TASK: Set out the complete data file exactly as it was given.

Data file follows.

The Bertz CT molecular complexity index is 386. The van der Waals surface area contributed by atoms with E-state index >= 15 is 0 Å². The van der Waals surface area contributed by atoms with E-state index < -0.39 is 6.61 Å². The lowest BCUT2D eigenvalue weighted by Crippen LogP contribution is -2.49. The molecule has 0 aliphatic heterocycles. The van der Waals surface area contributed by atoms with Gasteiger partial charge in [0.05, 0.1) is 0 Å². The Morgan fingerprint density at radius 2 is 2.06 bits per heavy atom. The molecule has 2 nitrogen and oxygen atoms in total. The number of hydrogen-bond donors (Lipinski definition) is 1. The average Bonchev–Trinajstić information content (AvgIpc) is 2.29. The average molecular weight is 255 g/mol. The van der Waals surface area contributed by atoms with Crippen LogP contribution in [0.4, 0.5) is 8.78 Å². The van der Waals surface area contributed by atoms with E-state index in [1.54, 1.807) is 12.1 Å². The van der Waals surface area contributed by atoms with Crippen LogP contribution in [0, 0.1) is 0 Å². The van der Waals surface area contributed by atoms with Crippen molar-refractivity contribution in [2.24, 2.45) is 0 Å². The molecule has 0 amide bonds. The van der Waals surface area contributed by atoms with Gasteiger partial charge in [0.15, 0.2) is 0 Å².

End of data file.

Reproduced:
The Bertz CT molecular complexity index is 386. The van der Waals surface area contributed by atoms with E-state index >= 15 is 0 Å². The van der Waals surface area contributed by atoms with E-state index < -0.39 is 6.61 Å². The lowest BCUT2D eigenvalue weighted by Crippen LogP contribution is -2.49. The molecule has 0 aliphatic heterocycles. The van der Waals surface area contributed by atoms with Gasteiger partial charge in [0.05, 0.1) is 0 Å². The Morgan fingerprint density at radius 2 is 2.06 bits per heavy atom. The molecule has 2 nitrogen and oxygen atoms in total. The number of hydrogen-bond donors (Lipinski definition) is 1. The average Bonchev–Trinajstić information content (AvgIpc) is 2.29. The average molecular weight is 255 g/mol. The van der Waals surface area contributed by atoms with Crippen LogP contribution in [0.4, 0.5) is 8.78 Å². The van der Waals surface area contributed by atoms with E-state index in [1.54, 1.807) is 12.1 Å². The van der Waals surface area contributed by atoms with Crippen LogP contribution in [0, 0.1) is 0 Å². The van der Waals surface area contributed by atoms with Crippen molar-refractivity contribution in [2.24, 2.45) is 0 Å². The molecule has 0 amide bonds. The van der Waals surface area contributed by atoms with Gasteiger partial charge in [0.15, 0.2) is 0 Å².